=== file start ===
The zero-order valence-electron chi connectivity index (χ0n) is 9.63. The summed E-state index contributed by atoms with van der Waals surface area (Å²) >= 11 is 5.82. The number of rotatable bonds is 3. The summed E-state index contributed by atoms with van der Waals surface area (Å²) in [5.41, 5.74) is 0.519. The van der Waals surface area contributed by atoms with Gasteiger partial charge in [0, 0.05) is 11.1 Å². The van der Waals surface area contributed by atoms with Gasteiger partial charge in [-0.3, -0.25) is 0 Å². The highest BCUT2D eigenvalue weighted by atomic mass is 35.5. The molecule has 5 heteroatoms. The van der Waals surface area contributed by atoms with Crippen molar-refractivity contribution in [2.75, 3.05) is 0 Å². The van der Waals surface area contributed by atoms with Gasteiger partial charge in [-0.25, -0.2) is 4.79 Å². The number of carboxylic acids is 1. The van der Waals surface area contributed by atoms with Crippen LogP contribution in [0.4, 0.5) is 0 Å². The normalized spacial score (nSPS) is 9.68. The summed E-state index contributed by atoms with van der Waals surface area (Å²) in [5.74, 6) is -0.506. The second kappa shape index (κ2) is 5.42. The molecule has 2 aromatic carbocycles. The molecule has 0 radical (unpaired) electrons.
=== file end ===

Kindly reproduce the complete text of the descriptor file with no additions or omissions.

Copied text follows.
The zero-order valence-electron chi connectivity index (χ0n) is 9.63. The summed E-state index contributed by atoms with van der Waals surface area (Å²) >= 11 is 5.82. The number of rotatable bonds is 3. The summed E-state index contributed by atoms with van der Waals surface area (Å²) in [5.41, 5.74) is 0.519. The van der Waals surface area contributed by atoms with Gasteiger partial charge in [0, 0.05) is 11.1 Å². The van der Waals surface area contributed by atoms with Gasteiger partial charge in [-0.3, -0.25) is 0 Å². The highest BCUT2D eigenvalue weighted by atomic mass is 35.5. The molecule has 5 heteroatoms. The van der Waals surface area contributed by atoms with Crippen molar-refractivity contribution in [2.75, 3.05) is 0 Å². The van der Waals surface area contributed by atoms with Gasteiger partial charge in [-0.25, -0.2) is 4.79 Å². The number of carboxylic acids is 1. The van der Waals surface area contributed by atoms with Crippen LogP contribution in [0.4, 0.5) is 0 Å². The normalized spacial score (nSPS) is 9.68. The summed E-state index contributed by atoms with van der Waals surface area (Å²) in [5.74, 6) is -0.506. The second kappa shape index (κ2) is 5.42. The molecule has 2 aromatic carbocycles. The molecule has 0 radical (unpaired) electrons.